Here in the second round, I will go with one of my favorite WRs in the class. Jahan Dotson has been an electric weapon for the Penn State offense. As a PSU season ticket holder, I might be a little biased, but Dotson has star potential written all over him. He has gotten better every season. Dotson has also shown up in the biggest games. He has back-to-back excellent games against Ohio State. He is the type of WR who easily gains separation with his quickness and route-running, which is at a premium in today’s game. I see some T.Y. Hilton in his game and would be happy to land him in the second round.
2.02 – John Metchie III, WR, Alabama (6’0, 194) – Tristan Cook (@tristancook_)
I didn’t particularly like my options here. I really wanted Jahan Dotson to fall to me; that would have been the ideal pick. I’m not upset about taking Metchie, but I’m not stoked about the pick either. I considered going with Corral or Zamir White, but I think Metchie is a much safer pick, with a significant upside still. I’m not sure that he offers a ton of elite potential, but he should be a solid fantasy contributor in the right situation.
2.03 – Zamir White, RB, Georgia (6’0, 215) – Keith Ensminger (@TheSmingDynasty)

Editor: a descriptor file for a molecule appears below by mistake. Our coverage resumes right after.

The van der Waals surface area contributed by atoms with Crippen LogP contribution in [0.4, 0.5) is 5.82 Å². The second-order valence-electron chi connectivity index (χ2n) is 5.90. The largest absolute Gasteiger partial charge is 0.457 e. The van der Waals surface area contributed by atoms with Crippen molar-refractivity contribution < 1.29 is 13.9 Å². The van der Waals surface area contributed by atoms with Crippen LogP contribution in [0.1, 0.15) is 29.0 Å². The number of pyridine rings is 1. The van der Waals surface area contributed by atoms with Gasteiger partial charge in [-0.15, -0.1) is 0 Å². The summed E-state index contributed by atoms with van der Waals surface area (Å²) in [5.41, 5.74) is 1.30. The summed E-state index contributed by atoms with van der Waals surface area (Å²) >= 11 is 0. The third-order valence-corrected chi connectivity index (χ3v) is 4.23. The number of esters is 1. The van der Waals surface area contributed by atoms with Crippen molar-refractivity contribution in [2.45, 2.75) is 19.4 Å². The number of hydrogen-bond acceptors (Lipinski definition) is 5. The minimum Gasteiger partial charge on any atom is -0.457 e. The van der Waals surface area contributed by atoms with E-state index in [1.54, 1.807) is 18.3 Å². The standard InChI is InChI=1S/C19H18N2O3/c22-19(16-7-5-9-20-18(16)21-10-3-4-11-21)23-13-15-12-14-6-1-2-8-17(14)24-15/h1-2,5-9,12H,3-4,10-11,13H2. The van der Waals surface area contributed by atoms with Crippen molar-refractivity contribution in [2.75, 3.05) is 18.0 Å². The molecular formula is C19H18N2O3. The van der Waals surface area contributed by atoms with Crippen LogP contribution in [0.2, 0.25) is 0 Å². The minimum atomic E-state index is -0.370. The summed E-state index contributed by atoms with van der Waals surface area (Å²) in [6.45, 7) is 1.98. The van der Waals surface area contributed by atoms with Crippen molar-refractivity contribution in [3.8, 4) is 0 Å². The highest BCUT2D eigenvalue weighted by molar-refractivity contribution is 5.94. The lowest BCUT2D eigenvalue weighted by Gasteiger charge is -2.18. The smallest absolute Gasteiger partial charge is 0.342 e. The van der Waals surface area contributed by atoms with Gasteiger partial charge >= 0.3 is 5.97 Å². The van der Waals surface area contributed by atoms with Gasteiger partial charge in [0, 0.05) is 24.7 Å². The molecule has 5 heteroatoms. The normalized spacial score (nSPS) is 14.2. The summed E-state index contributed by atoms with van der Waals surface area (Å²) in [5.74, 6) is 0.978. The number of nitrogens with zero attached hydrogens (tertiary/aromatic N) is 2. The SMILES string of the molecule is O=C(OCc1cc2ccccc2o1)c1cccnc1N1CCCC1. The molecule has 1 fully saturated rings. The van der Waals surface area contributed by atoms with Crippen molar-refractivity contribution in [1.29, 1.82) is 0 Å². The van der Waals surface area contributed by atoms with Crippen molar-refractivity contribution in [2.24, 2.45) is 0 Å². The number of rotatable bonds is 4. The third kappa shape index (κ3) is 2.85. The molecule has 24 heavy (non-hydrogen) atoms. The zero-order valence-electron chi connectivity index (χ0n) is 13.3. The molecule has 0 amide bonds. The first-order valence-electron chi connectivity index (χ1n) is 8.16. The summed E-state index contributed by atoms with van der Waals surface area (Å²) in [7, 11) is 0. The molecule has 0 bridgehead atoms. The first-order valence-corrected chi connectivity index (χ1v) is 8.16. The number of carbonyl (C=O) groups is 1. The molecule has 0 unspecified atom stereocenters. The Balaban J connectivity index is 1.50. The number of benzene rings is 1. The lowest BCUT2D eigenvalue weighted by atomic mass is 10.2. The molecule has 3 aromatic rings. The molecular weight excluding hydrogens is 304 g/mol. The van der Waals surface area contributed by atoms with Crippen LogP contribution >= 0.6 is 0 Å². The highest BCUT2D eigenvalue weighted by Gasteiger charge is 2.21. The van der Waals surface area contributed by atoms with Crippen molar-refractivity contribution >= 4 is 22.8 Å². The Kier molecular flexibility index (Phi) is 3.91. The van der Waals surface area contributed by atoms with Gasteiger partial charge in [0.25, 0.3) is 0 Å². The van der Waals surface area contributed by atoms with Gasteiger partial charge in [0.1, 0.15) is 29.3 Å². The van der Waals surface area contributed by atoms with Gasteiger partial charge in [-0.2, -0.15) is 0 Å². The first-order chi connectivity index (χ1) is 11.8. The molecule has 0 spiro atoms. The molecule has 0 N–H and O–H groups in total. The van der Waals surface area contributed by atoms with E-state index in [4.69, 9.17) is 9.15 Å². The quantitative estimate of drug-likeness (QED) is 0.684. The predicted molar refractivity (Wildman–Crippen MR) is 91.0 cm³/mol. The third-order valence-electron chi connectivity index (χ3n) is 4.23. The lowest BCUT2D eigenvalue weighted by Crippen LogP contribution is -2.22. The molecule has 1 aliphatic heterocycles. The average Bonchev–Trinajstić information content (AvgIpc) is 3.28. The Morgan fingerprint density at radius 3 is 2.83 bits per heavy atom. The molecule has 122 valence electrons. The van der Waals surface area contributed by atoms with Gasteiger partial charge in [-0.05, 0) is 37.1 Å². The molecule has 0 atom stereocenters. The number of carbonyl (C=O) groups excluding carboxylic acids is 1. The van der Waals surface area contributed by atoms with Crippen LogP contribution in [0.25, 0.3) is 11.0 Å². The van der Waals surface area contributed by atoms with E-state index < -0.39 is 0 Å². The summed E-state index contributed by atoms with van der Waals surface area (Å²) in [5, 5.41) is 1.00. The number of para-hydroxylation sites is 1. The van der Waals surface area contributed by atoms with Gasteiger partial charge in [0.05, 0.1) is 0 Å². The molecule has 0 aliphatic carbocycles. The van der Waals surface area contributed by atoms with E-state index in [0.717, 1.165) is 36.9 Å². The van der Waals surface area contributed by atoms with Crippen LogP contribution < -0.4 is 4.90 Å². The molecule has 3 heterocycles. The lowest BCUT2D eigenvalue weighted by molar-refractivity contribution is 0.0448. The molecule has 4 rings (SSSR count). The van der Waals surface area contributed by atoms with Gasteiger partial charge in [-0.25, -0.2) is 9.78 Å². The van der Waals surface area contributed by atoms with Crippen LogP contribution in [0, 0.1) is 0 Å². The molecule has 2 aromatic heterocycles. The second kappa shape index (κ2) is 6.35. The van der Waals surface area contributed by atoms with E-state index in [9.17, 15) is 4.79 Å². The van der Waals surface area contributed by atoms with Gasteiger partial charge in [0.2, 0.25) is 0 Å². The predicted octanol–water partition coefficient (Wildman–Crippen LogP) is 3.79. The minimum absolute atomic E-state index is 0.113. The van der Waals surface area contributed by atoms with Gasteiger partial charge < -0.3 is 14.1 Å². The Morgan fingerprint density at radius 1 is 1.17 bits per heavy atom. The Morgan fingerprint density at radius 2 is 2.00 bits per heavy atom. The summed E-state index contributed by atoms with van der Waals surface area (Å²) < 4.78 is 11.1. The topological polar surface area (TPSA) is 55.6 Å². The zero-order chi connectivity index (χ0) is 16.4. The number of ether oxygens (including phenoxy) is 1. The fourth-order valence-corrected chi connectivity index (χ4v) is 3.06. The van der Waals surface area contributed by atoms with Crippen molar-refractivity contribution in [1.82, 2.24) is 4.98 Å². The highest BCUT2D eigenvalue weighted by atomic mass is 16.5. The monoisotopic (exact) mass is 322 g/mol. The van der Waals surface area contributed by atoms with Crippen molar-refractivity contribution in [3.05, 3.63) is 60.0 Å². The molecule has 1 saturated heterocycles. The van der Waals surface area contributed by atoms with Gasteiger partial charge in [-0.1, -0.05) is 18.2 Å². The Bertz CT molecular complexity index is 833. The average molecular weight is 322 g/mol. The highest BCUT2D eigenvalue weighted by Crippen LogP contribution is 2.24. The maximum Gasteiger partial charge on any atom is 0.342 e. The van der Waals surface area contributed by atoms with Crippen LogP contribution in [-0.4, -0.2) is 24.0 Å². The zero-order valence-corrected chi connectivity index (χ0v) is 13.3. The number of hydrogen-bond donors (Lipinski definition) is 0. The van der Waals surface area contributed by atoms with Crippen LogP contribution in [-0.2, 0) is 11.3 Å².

Given his injury history (two serious knee injuries) and age (he will be 23 next September), Zamir White projects to me as a “hashtag two to three-year window” running back in the NFL. I see White having an immediate NFL impact for the team who drafts him. If he gets Day 2 draft capital, I am all-in on White at this point in the rookie draft. I think the NFL is going to like White a lot more than the dynasty community currently expects they do.
2.04 – Wan’Dale Robinson, WR, Kentucky (5’11, 184) – Joe O’Leary (@TheHQNerd)
A change of scenery has done wonders for Wan’Dale Robinson in 2021, transferring from Nebraska to Kentucky. Finally, being appropriately utilized, Robinson is lighting up the stat sheet collecting 77 receptions for 886 yards and seven touchdowns through ten games in 2021. The dynamic Robinson has also added 111 yards rushing. He can be utilized all over the field. Get the ball in Robinson’s hands, and good things happen. Wan’Dale Robinson is on the fast track to solid draft capital and landing on our dynasty rosters.
2.05 – Matt Corral, QB, Ole Miss (6’2, 205) – Dwight Peebles (@FFPeeblesChamp)
At this point, I didn’t love any of the RBs and WRs left. So I went with the QB1 of the class and who I predict to go first overall in the 2022 Draft. Corral has a great arm, mobility and has cleaned up his decision-making. He’s a QB that can take over a game and build a franchise around – something a team picking at first overall needs.
2.06 – Eric Gray, RB, Oklahoma (5’9, 206) – Jon Glosser (@Glosser13)
Eric Gray has solid receiving upside, and I’m excited to take a chance on him in the 2nd round. Gray has produced well in both the SEC and Big 12 conferences. Gray has the potential to be a Day 2 or Day 3 RB that can come in and compete for touches. His landing spot will determine how high dynasty managers are willing to take him in rookie drafts.
2.07 – Justyn Ross, WR, Clemson (6’4, 210) – Matt Cooper (@Devy2DynastyFR)